An Introductory Hands-On With Reinforcement Learning

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Artificial intelligence and machine learning are hot topics these days amongst those that play in and around the tech world. We hear our clients asking about these things quite often too. Everyone wants to know how artificial intelligence can help to improve their digital experiences. The problem with this though is that a lot of people know the terms, but don’t really understand what is just science fiction and what can (and should) be done in reality.

One area we see a lot of promise for companies to take advantage of machine learning is by using Reinforcement Learning to enhance their products. Some places you might not know that reinforcement is happening behind the scenes include online advertising bidding. Machines are always trying to get the best price for the advertiser and progressively improve their tactics to do so. Another example is with self-driving cars. These cars are trying to get passengers from point A to B while keeping them and everyone and everything around them as safe as possible. In order to do so though, the cars must learn what actions accomplish this and which ones result in a failure of its objectives.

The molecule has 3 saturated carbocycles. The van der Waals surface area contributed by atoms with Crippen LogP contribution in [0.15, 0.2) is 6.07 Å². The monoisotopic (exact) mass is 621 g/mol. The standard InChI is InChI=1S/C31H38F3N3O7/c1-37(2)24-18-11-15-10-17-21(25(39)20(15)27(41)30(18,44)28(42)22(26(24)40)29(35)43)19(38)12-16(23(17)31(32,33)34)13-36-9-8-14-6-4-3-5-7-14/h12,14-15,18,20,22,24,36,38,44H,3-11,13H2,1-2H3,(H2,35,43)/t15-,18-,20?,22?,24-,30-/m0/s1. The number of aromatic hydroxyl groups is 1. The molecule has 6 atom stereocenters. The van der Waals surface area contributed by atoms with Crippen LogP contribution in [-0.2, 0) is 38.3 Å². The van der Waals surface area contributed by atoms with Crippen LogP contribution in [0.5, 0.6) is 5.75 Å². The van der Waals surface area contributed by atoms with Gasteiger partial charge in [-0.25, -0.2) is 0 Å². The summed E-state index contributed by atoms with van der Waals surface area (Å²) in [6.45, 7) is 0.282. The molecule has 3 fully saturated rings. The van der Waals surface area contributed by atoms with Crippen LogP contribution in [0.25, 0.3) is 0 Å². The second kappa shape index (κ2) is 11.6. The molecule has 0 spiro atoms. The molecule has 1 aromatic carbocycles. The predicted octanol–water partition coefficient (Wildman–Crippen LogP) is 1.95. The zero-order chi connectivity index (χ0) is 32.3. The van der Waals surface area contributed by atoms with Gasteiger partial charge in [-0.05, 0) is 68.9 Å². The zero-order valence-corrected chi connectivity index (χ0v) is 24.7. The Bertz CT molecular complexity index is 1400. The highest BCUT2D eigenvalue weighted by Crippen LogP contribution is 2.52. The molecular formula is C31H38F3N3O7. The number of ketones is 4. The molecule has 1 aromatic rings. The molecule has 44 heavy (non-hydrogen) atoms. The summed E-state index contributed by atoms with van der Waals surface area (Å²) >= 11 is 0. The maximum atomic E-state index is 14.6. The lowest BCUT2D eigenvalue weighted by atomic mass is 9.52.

So, how does a machine actually learn?

Reinforcement Learning (RL) is one approach to creating Artificial Intelligence by teaching a machine (known as the “agent”) to perform tasks without explicitly telling it how. The basic idea involves the agent interacting with its environment by taking actions for which it is given some reward value. The goal is to train the agent to maximize the reward value. Reinforcement Learning is particularly interesting because it demonstrates the ability to generalize well to new tasks and environments. This concept could be useful across a wide variety of optimization domains in the real world like robotics, industrial automation, and many more.

This mode of teaching computers is similar in concept to the way that humans learn: by first taking random actions, and if by luck the action results in something positive, we are rewarded. Over time, we learn to associate certain actions to better outcomes. The process, known as a Markov Decision Process, is shown below.

The Agent begins in a current state (St). It makes an action (At). As a result, the environment changes and returns a new state (St+1) and a reward value (Rt+1) to the agent. The state and reward are updated with values returned. This cycle then repeats itself until the environment is solved or terminated.

Consider the case of a computer trying to learn to play a video game. The environment in this instance is the world of the game and the rules that govern it. The state is an array of numbers representing everything about how the game world looks at one specific moment.

Let’s look at the classic game “Cart Pole”, in which the player tries to balance a falling pole on a moving cart.